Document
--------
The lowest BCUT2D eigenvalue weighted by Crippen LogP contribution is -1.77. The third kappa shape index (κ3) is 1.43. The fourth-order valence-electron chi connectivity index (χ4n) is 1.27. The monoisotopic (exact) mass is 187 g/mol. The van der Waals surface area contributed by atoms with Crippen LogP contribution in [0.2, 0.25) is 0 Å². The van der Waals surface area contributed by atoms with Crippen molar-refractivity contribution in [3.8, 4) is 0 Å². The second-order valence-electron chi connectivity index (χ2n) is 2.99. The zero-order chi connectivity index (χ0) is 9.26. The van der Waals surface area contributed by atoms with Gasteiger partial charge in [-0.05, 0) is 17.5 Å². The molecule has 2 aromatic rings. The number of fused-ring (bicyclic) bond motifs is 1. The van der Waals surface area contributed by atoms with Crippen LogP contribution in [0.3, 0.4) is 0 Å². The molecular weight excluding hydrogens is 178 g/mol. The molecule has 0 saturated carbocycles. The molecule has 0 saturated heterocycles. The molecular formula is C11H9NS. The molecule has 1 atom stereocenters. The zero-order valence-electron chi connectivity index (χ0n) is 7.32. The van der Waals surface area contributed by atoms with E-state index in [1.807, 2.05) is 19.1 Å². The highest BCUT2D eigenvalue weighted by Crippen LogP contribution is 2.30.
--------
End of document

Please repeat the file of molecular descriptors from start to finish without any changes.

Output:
The lowest BCUT2D eigenvalue weighted by Crippen LogP contribution is -1.77. The third kappa shape index (κ3) is 1.43. The fourth-order valence-electron chi connectivity index (χ4n) is 1.27. The monoisotopic (exact) mass is 187 g/mol. The van der Waals surface area contributed by atoms with Crippen LogP contribution in [0.2, 0.25) is 0 Å². The van der Waals surface area contributed by atoms with Crippen molar-refractivity contribution in [3.8, 4) is 0 Å². The second-order valence-electron chi connectivity index (χ2n) is 2.99. The zero-order chi connectivity index (χ0) is 9.26. The van der Waals surface area contributed by atoms with Gasteiger partial charge in [-0.05, 0) is 17.5 Å². The molecule has 2 aromatic rings. The number of fused-ring (bicyclic) bond motifs is 1. The van der Waals surface area contributed by atoms with Crippen LogP contribution in [0.3, 0.4) is 0 Å². The molecular weight excluding hydrogens is 178 g/mol. The molecule has 0 saturated carbocycles. The molecule has 0 saturated heterocycles. The molecular formula is C11H9NS. The molecule has 1 atom stereocenters. The zero-order valence-electron chi connectivity index (χ0n) is 7.32. The van der Waals surface area contributed by atoms with E-state index in [1.807, 2.05) is 19.1 Å². The highest BCUT2D eigenvalue weighted by Crippen LogP contribution is 2.30.